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Christy Rilling in her New York studio. Photo: Alex Ulreich
Christy Rilling in her New York studio. Photo: Alex Ulreich

Good Tailoring Is Invisible, But a Great Tailor Stands Out

Christy Rilling fits celebrities for Vogue covers. (And the Met Gala.) (And the Oscars.)

Maybe this is a symptom of coming of age in a fast fashion time, but it’s easy to forget that clothes are living things. Not sentient, like a pair of pants with a ghastly plan for world domination, but living in the sense that design isn't a terminable thing. A sleeveless dress can become a long-sleeved affair, and a store-bought skirt can be reshaped entirely. If anything, clothing is more easily thought of as dying; you buy an inexpensive pair of jeans with the expectation that you'll patch up a torn knee or stitch a detached belt loop back on, until the crotch blows out irreparably and you send them to the great Urban Outfitters in the sky.

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Christy Rilling engages more than most in the life of clothing. She’s a tailor in New York’s garment district with a dizzyingly exclusive business — her small team fits and makes pieces for Vogue editorials, the Academy Awards, the Met Gala, and a host of private clients whose names she's not permitted to share. Rilling is the opposite of what you’d expect from a tailor, which is to say she’s not a little old man in spectacles. (Google the word. The image results more than affirm the stereotype.) Instead, she’s an expressive 37-year-old woman with long brown hair and a remarkable capacity for making sustained eye contact. More than the glut of impressive projects on her website and Instagram, it's that sort of professional grace that convinces you she’s the right person to fit Hillary Clinton and Michelle Obama for magazine shoots.

Before founding her tailoring studio in 2010, Rilling worked as a costumer in theater ("Off-Broadway and Off-Off-Broadway") and film. Music videos followed, and through those she met stylists. Eventually she landed in front of Tabitha Simmons, the stylist and shoe designer, who asked her to create some headpieces for an Italian Vogue shoot with Steven Klein in 2007. "I stayed up all night the night before," Rilling recalls. "I was still sewing on the RV that day."

The hats were a hit, and Simmons kept hiring Rilling for shoots. Soon, her name spread around the American Vogue office at 4 Times Square.

"[I was] tailoring for the shoots themselves, which at that point was when it started to be more celebrity-driven," Rilling says. "It was getting samples off the Paris and Milan runways and making them fit real body types, which doesn’t happen magically."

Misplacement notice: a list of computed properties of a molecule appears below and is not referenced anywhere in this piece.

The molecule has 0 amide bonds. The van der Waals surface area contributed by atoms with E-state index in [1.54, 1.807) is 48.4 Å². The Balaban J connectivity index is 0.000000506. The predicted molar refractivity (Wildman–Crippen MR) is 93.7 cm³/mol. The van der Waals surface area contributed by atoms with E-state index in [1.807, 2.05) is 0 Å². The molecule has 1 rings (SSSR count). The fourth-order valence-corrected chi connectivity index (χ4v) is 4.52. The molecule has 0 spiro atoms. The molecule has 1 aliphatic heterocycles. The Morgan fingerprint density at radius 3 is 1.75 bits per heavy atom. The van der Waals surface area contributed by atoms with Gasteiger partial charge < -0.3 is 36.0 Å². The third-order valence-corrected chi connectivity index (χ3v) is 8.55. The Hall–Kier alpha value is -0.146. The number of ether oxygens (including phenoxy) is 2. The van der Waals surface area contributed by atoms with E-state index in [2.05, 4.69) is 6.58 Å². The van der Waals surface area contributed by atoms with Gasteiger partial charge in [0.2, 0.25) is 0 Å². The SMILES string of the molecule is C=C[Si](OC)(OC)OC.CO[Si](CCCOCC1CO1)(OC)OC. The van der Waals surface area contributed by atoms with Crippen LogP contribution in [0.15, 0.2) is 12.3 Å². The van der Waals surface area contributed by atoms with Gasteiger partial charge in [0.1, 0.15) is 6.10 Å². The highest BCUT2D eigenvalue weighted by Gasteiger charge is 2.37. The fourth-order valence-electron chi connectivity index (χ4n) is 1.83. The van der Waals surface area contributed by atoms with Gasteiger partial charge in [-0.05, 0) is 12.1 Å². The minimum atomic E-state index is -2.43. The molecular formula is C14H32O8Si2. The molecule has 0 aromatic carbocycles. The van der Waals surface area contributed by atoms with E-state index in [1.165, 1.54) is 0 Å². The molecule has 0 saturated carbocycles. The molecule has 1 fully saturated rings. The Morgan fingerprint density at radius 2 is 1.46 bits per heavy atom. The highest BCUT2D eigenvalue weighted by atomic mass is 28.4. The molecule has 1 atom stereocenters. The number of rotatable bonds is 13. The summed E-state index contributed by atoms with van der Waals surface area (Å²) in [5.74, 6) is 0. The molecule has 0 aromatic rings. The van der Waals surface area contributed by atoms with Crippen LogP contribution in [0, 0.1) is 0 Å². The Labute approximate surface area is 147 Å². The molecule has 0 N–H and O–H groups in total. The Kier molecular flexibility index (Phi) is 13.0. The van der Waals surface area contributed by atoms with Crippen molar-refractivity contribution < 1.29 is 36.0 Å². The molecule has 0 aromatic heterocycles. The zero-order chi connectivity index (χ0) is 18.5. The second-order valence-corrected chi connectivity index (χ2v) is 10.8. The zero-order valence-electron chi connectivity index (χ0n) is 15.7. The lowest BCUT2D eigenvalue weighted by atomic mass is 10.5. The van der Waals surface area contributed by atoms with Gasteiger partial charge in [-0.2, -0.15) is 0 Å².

Christy Rilling's studio in Manhattan. Photo: Alex Urleich
When Rilling says that, it becomes immediately obvious that someone would be on set to make sure that Sienna Miller’s hot pants sit just right, but good magazine editorials possess the transportive magic that makes a reader forget about practical stuff like that. Besides, Rilling’s best work is essentially invisible. The eye registers an ill-fitting bodice on the red carpet, but a perfectly stitched gown just makes us murmur, "How pretty." Tailoring keeps us inside the fantasy.

Of course, building the dream is more scaffolding and nail guns than it is pixie dust. In the early days of running her studio, Rilling was constantly on the road, arriving at photoshoots with a small sewing machine in her backpack and a trunk full of ribbons, shoulder pads, and bra cups. With a staff of three full-time employees and a few swing hires, she's now able to delegate more often. For certain cover shoots, someone on Rilling's team will fly to a film set to fit an actress and make sure she likes the selection of clothing. "If there’s no time, then everything is done on set and you just make it work," Rilling says.

"Making it work" turns out to be a recurring theme in our conversation. During awards season, Rilling and her team post up in Los Angeles to service private clients and celebrities like Jennifer Lawrence and Anne Hathaway, many of whom Rilling got to know through cover shoots. Even if they work on a gown well in advance of a red carpet event, they frequently deal with changes at the last minute. A shoe swap might necessitate a new hemline — that's a relatively simple and common alteration. But maybe the measurements were wrong, or an actress is suddenly pregnant — a much more demanding fix.

Everything on the red carpet gets tailored, even if it was custom-made. Fine-tuning a garment's fit lets onlookers sink fully into fashion's fantasy world, but it's also a defensive measure. Against tabloids, against bloggers, against any of us standing in the grocery store checkout line in sweatpants and a greasy bun, lazily examining an embarrassing photo of Dianna Agron's exposed nipple in the pages of a magazine.

Jennifer Lawrence Jennifer Lawrence and David O. Russell at the Vanity Fair Oscar's after-party. Photo: Larry Bussacca/Getty images

While Simmons says she almost always works with Rilling's studio on editorial shoots, the styling duo Jill Lincoln and Jordan Johnson, known professionally as Jill and Jordan, have relationships with a few tailors who can handle red carpet jobs. Rilling is on their list, as well as Mario Gonzalez, George Clinton, and Isa Kriegeskotte. Lincoln says they once employed a dry cleaner to handle an alteration, but that was "a very isolated moment."